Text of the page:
## Ohm’s Law Flow Of Free Electrons In Metallic Conductors

**Celestron:** The attractive force of the nucleus on the electrons of the outermost orbit is negligibly small in atoms of metals like silver, copper, aluminum etc.

So, these electrons can be detached very easily from the atom. For Example, at room temperature, these electrons can be detached very easily from the atoms.

These electrons are called free electrons. They are called ‘free’ because they can move freely within the lattice sites of the metals. Of course, they cannot move out of the atom on their own.

Drift: If a potential difference is applied between the two ends of a piece of metal, the free electrons of die metal are attracted towards die positive potential. So the motion is unidirectional.

This unidirectional motion from lower potential to higher potential is called die drift of the free electrons. Due to this drift, a current flows through die metal; diese-free electrons are then called die charge carriers.

Metals contain a large number of free electrons. So, current flows through them. Hence, metals are generally good conductors of electricity.

On the other hand, at ordinary temperatures, there are no free electrons in wood, paper, rubber, etc.; so they are insulators.

**Origin of resistance:**

The conductivity of metals is due to the drift of free electrons but no such drift occurs to atoms or ions which are comparatively heavy.

They vibrate about their equilibrium positions. Free electrons, in the course of their motion, collide with the vibrating atoms and ions and are retarded.

**Read and Learn More Class 12 Physics Notes**

So their drift is hindered. This gives rise to the resistance. Widi increase of temperature vibrations of the ions increases. So the free electrons encounter greater resistance during their drift i.e., the resistance of the conductors increases.

On the other hand, when the temperature reaches absolute zero, the ions come almost to a standstill.

Then the free electrons can move through the empty space surrounding the ions almost without any resistance. Under this condition, some metals exhibit the property of superconductivity.

Other than metals, gas under low pressure, electrolytes, and semiconductors also conduct current. The charge carriers in these cases are different in nature. So electric conductivity for these substances cannot be explained with the free electron theory

**Drift Velocity of Free Electrons and Electric Current Density:**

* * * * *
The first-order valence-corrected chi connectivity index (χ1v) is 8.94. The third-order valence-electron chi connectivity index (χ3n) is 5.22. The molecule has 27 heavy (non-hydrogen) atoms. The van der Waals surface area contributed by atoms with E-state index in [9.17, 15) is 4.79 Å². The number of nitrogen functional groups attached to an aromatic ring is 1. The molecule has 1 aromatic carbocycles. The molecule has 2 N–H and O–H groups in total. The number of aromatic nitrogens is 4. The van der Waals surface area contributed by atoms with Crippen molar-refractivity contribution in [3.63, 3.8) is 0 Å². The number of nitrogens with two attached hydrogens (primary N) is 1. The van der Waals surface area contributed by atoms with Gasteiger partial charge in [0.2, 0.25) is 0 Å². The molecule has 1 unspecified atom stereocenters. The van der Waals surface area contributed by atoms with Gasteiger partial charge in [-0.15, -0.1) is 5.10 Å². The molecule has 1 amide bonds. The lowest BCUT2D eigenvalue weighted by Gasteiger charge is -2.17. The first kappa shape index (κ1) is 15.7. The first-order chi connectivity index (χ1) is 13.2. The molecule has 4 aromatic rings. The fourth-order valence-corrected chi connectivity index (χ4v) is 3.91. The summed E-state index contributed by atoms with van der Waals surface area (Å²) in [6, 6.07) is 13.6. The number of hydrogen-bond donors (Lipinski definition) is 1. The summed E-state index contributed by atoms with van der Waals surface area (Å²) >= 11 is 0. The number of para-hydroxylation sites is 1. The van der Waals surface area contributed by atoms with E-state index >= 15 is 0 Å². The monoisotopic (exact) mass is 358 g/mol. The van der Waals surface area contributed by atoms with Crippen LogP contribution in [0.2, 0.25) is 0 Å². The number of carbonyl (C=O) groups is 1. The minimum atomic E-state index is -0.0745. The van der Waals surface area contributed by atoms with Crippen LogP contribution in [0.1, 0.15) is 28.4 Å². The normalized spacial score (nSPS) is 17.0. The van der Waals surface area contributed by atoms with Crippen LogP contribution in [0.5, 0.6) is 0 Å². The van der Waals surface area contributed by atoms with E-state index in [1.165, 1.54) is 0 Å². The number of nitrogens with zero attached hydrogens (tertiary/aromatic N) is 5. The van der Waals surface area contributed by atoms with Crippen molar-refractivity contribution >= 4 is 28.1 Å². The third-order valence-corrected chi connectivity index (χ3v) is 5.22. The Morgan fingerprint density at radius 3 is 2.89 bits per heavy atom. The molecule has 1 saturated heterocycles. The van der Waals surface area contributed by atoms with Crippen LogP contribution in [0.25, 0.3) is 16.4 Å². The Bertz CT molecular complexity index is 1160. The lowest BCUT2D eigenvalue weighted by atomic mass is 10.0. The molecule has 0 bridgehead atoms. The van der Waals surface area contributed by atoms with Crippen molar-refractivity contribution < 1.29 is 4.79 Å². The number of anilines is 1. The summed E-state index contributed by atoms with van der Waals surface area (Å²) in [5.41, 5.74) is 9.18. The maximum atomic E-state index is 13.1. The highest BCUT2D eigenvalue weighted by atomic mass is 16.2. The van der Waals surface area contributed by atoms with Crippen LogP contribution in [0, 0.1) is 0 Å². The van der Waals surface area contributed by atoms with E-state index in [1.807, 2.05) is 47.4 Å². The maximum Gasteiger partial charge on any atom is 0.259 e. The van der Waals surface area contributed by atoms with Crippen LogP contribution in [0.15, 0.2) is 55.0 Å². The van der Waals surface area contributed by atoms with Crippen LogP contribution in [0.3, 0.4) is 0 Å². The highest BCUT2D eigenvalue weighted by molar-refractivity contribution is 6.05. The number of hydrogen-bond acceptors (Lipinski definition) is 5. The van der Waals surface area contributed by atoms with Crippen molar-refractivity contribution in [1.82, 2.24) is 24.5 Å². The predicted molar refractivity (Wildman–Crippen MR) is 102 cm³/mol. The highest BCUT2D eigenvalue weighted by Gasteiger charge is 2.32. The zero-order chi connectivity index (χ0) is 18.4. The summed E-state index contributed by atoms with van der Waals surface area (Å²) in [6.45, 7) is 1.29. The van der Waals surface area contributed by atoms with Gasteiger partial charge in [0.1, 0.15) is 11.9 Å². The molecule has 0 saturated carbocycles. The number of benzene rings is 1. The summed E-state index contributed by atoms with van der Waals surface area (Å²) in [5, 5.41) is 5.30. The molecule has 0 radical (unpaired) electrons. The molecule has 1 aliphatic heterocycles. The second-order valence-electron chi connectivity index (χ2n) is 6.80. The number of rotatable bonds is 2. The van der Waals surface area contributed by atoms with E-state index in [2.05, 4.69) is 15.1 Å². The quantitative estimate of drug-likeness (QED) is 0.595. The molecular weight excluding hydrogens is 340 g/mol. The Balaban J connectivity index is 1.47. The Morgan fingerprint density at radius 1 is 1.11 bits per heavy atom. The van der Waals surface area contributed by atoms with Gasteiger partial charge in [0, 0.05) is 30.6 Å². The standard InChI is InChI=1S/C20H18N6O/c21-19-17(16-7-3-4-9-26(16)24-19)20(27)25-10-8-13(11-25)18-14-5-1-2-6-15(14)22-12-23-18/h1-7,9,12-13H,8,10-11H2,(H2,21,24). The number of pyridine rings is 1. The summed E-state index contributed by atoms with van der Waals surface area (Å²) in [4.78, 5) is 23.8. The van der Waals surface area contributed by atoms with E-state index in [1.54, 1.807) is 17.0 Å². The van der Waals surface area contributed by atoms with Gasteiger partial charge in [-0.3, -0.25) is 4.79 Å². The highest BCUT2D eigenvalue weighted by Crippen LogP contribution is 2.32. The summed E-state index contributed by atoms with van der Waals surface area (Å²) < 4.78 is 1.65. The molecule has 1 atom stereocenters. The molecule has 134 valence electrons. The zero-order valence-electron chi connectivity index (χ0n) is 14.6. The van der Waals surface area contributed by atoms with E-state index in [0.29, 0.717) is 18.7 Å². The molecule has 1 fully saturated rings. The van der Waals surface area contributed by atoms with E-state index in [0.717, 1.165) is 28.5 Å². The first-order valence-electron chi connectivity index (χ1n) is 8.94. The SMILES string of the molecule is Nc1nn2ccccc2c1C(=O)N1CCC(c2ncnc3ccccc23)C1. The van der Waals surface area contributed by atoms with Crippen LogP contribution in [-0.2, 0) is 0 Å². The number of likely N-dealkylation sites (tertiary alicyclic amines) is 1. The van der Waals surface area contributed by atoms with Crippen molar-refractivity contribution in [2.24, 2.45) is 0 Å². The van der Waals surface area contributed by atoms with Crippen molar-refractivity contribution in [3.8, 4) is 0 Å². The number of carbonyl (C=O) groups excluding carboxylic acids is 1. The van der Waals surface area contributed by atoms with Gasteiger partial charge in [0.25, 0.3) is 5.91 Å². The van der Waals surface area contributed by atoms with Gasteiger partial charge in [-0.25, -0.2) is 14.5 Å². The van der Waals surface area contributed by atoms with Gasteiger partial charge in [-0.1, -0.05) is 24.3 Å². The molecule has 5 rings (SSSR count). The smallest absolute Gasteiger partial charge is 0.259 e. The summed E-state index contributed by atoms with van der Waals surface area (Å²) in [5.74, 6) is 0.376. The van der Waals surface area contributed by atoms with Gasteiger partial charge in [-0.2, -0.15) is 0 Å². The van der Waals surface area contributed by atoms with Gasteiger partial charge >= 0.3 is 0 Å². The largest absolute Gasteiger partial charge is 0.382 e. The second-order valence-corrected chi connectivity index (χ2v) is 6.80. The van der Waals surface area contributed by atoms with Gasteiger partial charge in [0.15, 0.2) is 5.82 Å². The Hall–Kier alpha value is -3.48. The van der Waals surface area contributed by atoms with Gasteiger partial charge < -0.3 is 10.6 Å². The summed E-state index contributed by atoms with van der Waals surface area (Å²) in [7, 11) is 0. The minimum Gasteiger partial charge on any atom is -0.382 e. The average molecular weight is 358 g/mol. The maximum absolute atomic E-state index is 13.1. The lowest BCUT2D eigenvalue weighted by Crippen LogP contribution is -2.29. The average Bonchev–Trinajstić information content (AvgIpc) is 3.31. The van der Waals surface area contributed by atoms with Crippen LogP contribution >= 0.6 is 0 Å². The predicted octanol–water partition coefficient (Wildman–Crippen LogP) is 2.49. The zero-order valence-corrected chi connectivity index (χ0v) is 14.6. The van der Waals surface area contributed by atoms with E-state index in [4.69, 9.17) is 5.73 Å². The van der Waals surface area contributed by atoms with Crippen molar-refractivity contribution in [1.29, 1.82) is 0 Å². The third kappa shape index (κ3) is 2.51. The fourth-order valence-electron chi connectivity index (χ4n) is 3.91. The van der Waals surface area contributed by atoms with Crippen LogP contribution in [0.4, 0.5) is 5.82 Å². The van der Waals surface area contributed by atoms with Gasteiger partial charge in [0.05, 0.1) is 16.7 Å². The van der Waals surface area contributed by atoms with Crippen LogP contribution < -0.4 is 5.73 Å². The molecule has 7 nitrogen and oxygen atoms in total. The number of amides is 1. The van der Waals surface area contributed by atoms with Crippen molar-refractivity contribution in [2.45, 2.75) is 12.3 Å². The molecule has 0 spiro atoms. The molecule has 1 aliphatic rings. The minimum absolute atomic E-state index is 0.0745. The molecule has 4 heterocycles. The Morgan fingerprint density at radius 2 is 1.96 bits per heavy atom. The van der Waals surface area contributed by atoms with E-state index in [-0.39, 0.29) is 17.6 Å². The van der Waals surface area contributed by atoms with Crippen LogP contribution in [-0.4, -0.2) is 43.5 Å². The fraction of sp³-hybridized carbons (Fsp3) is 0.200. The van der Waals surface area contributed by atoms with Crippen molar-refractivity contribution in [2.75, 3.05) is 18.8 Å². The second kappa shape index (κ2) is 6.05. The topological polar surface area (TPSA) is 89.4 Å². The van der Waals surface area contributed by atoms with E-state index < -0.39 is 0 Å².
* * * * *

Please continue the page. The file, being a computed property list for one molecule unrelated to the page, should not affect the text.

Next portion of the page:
**Drift velocity of free electrons:** The average velocity with which the free electrons move in a current-carrying metallic wire is called the drift velocity of the free electrons.

Calculation: Consider a metallic wire,

n = number of electrons per unit volume = number density of free electrons

e = charge of an electron = 1.6 x 10^{-19}C = 4.8 x 10^{-1} esu of charge

A = cross-sectional area of the wire

I = electric current through the wire

vd = drift velocity of the free electrons

The number of free electrons passing through a definite cross-section of die wire per second is confined within a cylinder of length v_{d}.

The volume of that cylinder = Av_{d}

Number of electrons in die cylinder = nAv_{d}

So, the amount of electric charge in die cylinder = neAvd i.e., neAvd is the amount of charge diat crosses any section of the wire per second. By definition, electric current is the die rate of flow of electric charge across any section of a wire.

∴ \(I=n e A v_d \quad \text { or, } v_d=\frac{I}{n e A}\)…(1)

Again, the electric current flowing through unit cross-sectional area is called electric current density, expressed as

⇒ \(j=\frac{I}{A}=n e v_d\)…(2)

It is a vector quantity.

**Definition:** The electric current per cross-sectional area at a given point in space is termed as electric current density. It is directed along the motion of the charges.

**The velocity of electric current:** The velocity with which an electric field propagates through a conductor is called the velocity of electric current. This is also the velocity of propagation of electrical energy.

We intuitively know that this velocity is very high. If a switch is on in a power generating station, almost instantaneously a large area is flooded with light. Actually, the die velocity of electric current is equal to the velocity of light i.e., 186000 m.s^{-1} or 300000 km s^{-1}.

**Comparison Of the two velocities:** Remember that electric current flows due to the drift of die-free electrons.

But drift velocity and the velocity of electric current are vastly different ideas. Suppose, for a wire, A = 1 mm^{2} = 10^{-6} m^{2}, n = 5 x 10^{28} m^{-3} and I = 1 A.

So from equation (1), die drift velocity \(v_d=\frac{1}{8000} \mathrm{~m} \cdot \mathrm{s}^{-1}=\frac{1}{80} \cdot \mathrm{cm} \cdot \mathrm{s}^{-1}\) i.e.,- the electrons move through a distance of only 1cm 80 s.

This shows, how negligibly small the drift velocity is compared with the velocity of electric current.

**Mobility of Free Electrons:**

**Equilibrium of drift velocity:** Suppose a potential difference of V is applied at the two ends of a homogeneous conductor of length,l. The magnitude of the uniform electric field produced inside the conductor is,

E = \(\frac{V}{l}\)….(1)